The George Washington University
The George Washington University (GW) is a private, coeducational, non-sectarian university located in Washington, D.C. Founded in 1821 as The Columbian College on land provided by former President George Washington, the University has since developed into a leading educational and research institution. The 43-acre campus, located in the city's historic Foggy Bottom neighborhood, is situated a few blocks from the White House and the National Mall. The George Washington University is currently ranked 52nd on U.S. News & World Report's list of Top National Universities and has been rated the number one school for "political junkies."
In addition to 4,500 staff members, The George Washington University enrolls an even balance of undergraduate and graduate students; approximately 11,000 of the former and 12,500 of the latter.
The George Washington University, which celebrated its 185th anniversary in 2006, grew out of the desire of our Nation's first President to establish a national institution of higher learning. When GW opened its doors in 1821 as The Columbian College in the District of Columbia, it boasted three faculty members, one tutor, and 30 students.
In 1904, the name of the institution was changed to The George Washington University. Today, the University's enrollment totals more than 19,000 undergraduate and graduate students in nine schools. With its location in the Nation's Capital, the University has played host to numerous national and international dignitaries. In recent years, former Soviet Premier Mikhail Gorbachev, former Israeli Foreign Minister Abba Eban, and both former President Clinton and former First Lady Hillary Rodham Clinton have lectured or spoken at GW.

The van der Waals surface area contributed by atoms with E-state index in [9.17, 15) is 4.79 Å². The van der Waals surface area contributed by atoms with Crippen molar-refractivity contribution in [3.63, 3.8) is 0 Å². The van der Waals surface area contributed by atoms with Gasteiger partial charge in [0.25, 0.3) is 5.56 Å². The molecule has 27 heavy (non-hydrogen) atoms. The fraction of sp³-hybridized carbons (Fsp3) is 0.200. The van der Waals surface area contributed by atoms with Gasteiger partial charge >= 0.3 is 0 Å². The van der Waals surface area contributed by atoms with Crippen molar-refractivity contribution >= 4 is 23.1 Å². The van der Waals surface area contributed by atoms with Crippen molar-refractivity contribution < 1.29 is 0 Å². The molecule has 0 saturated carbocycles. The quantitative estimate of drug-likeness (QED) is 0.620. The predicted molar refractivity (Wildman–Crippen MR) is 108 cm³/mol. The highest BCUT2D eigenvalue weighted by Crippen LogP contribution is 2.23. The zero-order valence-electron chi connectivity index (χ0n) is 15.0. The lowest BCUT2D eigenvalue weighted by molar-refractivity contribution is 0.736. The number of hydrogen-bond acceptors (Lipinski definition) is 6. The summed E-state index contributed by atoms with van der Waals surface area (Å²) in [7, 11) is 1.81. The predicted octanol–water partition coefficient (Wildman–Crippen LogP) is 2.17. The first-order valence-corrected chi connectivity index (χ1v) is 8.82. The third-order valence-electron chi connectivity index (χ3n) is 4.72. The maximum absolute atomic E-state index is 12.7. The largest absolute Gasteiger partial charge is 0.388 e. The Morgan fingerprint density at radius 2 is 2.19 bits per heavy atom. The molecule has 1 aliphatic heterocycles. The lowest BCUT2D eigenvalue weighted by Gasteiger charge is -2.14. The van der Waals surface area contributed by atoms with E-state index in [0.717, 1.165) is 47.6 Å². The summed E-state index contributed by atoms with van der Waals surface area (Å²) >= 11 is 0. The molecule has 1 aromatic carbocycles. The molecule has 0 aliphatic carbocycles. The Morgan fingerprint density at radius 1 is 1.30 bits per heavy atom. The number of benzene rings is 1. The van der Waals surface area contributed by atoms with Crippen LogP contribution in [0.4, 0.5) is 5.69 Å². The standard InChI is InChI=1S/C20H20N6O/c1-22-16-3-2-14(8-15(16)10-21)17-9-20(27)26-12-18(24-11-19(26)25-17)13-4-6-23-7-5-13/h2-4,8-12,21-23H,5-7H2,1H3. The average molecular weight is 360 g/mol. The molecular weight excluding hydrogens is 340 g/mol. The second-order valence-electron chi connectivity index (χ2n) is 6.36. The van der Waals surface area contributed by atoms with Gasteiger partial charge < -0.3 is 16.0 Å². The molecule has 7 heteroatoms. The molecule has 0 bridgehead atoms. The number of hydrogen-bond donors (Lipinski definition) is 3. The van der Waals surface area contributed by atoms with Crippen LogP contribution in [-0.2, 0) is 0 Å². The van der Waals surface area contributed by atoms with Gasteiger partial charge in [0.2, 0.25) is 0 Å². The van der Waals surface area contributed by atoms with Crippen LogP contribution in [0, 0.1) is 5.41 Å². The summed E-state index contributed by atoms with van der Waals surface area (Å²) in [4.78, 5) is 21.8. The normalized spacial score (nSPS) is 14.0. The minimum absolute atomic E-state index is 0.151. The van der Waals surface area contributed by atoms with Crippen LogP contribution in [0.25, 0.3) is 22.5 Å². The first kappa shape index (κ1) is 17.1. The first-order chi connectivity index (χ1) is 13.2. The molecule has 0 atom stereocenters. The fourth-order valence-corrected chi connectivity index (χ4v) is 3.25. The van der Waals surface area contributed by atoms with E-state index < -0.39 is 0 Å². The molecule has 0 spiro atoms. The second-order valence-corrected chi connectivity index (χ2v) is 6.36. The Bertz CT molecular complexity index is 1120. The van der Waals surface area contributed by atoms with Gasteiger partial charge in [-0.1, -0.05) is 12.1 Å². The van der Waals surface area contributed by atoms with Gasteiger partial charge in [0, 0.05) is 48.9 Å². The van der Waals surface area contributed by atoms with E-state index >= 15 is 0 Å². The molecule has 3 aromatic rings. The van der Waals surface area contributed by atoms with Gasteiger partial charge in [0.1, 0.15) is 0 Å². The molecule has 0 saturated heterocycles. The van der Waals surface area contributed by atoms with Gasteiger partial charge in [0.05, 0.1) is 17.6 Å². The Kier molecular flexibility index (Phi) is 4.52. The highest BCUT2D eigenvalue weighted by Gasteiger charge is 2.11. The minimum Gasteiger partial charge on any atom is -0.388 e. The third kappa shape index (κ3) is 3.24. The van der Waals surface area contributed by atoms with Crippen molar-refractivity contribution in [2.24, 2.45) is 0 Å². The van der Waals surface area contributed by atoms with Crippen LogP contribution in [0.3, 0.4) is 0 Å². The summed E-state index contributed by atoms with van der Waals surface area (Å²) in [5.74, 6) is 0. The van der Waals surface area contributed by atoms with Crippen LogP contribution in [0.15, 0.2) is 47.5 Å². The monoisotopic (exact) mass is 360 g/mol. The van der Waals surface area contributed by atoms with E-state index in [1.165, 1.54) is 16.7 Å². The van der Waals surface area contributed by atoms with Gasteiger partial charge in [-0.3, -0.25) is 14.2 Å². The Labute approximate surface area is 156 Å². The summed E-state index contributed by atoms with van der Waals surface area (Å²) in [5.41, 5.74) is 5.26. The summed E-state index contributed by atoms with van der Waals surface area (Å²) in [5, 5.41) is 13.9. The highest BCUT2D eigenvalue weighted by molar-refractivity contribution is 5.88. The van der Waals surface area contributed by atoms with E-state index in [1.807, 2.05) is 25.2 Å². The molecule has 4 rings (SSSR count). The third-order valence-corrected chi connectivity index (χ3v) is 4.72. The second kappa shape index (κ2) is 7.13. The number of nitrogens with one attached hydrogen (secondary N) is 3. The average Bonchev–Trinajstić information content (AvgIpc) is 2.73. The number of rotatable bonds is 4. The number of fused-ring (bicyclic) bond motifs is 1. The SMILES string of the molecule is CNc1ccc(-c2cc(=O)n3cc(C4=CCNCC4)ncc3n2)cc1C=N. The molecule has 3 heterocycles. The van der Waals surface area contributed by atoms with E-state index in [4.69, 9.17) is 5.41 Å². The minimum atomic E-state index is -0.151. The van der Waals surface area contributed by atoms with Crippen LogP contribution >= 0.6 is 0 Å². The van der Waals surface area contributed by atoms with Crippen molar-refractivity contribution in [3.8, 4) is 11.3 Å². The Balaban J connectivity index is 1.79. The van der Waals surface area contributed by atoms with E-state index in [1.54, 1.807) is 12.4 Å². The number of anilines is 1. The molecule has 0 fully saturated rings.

The debt of the University to George Washington is intangible, but clear. Both as president and private citizen, Washington believed the fledgling country urgently needed a national university where "youth from all parts of the United States" might go to be educated in the arts and sciences, and to study "the principles of politics and good government." Washington believed the capital city, which at the time was centrally located, was the logical site for such an institution. To help cover its cost, Washington left a bequest of 50 shares of stock in the Potomac Company, a canal building enterprise. Unfortunately, the Potomac Company passed out of existence before the bequest could be realized. The effort was carried forward, however, by the Reverend Luther Rice and three friends. A tireless individual, Rice traveled from Tennessee to New England soliciting support for his idea. President James Monroe himself contributed to the cause, along with 32 members of Congress.
On February 9, 1821, President Monroe signed the Act of Congress creating Columbian College, a non-sectarian institution. In 1904, the institution was given its current name, and in 1912, it began the move to its present location in Foggy Bottom, the area George Washington had envisioned for his national university.